The water was turned off whilst I was in the seat and I dried myself, before going to the sink and shaving, this time doing it myself.  It was with the same nurse who had shaved me before and she was not going to shave me again after my tantrum of last time!

My want or need for any passion was lost to me for months after I was hospitalised. As I look back on my lone shower with a nurse and my bed bath, I know that they are not memories of sexual fantasies achieved.  Those memories merely reinforce to me how ill drinking caused me to be, how lucky I am now to be in a loving relationship and how easily the chance of having that could have been lost to me forever from drinking too much

The Drinks Cabinet (the day before hospital)


10 The Bumpy Road, Franglasia

Dear Liver

Since I came out of hospital from that drink related incident and started to rebuild my life, I have not had a single drink, nor have I wanted one

I remember the routines I used to follow and remember the taste of all the drinks I have enjoyed, but I simply do not want to consume anymore liquids which could make you cry

I also remember places and things, which used to lead to drinking.  One is our drinks cabinet

As you go into our kitchen, there is a small cupboard on the right below the counter

I remember thinking about it in hospital and what would I think about it when I returned home.

It still contains various different alcoholic drinks, most of which were of interest to me at one time or another, but the actual contents have hardly changed since I moved into this house.  The gin and a sweet liqueur drink have been topped up, but that’s about it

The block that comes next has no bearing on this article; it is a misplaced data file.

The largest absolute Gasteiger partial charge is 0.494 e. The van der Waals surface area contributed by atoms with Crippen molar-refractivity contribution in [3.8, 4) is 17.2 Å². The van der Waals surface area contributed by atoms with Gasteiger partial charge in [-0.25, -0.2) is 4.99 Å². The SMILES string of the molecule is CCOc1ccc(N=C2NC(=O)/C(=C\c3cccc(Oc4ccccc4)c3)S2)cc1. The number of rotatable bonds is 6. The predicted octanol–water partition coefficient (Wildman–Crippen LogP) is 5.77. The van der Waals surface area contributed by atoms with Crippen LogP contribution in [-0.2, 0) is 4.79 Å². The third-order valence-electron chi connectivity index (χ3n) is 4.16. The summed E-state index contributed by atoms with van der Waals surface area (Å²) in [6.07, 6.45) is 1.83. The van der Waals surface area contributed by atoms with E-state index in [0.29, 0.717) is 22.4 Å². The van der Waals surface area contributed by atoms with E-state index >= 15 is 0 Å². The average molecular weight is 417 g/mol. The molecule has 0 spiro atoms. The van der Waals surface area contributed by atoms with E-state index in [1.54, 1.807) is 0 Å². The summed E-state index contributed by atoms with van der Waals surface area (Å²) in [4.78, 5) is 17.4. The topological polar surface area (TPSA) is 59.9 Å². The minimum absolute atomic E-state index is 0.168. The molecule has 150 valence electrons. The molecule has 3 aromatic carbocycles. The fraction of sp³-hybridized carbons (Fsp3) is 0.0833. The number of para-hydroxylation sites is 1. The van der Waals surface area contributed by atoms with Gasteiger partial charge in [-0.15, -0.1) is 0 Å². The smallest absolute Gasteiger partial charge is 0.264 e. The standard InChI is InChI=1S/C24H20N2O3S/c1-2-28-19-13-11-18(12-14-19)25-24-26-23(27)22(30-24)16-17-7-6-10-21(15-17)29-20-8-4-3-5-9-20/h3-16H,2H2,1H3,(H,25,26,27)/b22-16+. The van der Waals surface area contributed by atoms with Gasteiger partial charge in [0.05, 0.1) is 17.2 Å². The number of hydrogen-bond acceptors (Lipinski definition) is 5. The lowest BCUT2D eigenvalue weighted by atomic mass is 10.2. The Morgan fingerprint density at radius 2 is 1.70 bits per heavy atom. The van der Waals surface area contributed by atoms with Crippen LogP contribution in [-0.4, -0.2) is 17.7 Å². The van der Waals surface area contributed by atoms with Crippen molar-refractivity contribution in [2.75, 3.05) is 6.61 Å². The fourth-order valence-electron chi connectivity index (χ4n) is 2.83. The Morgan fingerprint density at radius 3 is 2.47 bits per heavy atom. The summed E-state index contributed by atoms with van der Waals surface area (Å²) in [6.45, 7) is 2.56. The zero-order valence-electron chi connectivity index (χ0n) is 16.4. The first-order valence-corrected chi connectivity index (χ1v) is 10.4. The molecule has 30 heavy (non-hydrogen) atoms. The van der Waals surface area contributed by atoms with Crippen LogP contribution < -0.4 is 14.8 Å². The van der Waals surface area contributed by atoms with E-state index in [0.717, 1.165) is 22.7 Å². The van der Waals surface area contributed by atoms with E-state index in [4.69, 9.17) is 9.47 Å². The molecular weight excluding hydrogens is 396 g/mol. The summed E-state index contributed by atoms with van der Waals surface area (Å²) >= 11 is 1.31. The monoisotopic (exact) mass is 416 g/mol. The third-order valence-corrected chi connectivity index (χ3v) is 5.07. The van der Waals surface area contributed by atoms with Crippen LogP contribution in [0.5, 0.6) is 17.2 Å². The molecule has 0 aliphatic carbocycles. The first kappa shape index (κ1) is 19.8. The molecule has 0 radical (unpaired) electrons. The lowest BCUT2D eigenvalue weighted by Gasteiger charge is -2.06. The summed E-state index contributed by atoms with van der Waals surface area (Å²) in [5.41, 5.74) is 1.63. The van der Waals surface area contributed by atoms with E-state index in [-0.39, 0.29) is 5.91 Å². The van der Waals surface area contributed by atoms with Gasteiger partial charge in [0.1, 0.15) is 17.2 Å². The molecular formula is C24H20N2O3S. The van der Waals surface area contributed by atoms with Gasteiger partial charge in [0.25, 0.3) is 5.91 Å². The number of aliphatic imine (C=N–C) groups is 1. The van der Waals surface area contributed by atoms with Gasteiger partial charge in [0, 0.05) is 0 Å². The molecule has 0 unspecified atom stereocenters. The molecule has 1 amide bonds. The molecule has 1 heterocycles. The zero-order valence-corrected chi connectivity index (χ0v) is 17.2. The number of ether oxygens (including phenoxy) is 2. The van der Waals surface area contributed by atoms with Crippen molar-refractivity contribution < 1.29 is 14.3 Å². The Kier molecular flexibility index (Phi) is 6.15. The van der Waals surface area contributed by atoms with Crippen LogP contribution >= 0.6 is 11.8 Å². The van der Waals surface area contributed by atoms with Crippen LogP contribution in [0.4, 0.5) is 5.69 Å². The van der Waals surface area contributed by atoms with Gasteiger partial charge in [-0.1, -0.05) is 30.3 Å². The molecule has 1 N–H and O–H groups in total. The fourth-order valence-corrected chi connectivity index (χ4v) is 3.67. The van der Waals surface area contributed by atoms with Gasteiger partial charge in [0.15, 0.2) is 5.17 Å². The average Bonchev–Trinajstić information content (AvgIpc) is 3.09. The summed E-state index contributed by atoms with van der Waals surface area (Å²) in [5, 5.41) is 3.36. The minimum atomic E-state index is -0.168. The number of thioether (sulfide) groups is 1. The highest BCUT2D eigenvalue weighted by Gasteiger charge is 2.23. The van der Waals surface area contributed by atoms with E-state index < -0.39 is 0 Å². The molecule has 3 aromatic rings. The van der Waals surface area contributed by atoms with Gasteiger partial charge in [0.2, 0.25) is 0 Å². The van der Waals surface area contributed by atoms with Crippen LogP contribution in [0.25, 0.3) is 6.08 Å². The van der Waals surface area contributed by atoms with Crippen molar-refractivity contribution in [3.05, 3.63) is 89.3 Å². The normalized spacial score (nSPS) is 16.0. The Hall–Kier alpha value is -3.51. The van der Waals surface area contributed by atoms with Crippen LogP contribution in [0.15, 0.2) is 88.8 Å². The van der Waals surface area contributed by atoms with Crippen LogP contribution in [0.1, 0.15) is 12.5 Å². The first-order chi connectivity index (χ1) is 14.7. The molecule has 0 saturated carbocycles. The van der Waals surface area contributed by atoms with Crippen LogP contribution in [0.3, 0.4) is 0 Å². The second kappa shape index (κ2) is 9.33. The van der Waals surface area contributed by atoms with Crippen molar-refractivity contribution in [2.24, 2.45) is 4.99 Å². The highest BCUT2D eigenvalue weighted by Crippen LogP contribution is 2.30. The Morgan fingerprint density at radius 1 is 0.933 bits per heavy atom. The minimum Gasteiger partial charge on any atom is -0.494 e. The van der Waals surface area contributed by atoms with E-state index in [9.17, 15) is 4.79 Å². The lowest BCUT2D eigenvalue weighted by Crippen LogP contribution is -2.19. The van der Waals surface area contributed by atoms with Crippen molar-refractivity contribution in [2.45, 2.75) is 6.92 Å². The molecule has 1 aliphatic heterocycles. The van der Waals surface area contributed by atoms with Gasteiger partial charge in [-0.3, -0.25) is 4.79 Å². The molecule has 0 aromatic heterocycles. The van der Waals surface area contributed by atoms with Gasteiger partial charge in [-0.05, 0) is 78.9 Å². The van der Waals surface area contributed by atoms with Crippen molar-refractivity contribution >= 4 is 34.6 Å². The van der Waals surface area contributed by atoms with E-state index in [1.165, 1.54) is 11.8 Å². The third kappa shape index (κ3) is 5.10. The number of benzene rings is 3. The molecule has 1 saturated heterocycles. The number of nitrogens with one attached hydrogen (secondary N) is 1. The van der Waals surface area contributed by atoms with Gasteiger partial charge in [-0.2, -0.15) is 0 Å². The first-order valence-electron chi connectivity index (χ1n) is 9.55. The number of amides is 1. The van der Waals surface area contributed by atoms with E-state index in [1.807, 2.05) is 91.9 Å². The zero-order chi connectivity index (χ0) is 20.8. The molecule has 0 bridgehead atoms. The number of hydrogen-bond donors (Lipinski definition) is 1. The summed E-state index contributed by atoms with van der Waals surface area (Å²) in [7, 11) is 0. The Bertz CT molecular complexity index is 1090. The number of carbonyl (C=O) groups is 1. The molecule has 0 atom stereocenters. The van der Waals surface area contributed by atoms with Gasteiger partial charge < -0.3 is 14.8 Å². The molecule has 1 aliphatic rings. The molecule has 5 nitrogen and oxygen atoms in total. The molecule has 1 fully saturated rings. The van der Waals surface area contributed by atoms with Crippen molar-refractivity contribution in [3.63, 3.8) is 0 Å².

I readily admit I found drinking fun and had no regard for you. Having a drink was enjoyable for my mind, so I over indulged

I didn’t really take to whiskey: brandy was to heavy. Vodka scared me as I was worried about alcohol abuse ( I really was very ill informed wasn’t I) , so my drinks of choice were gin and, in the month or so leading up to my illness a drink of sweet liqueur.

The wine was in a rack somewhere else and beer on the pantry floor, but gin and another sweet liqueur were a bit of fun.

I discovered the fun sensation of drinking that sweet liqueur on the Devon holiday from hell I endured in the weeks before falling ill. All my plans didn’t work out – for a trip which also took into account a folk festival for someone else in my life – and I had a thoroughly miserable time, but that drink was a drink enjoyed by all folkies, so it was in abundance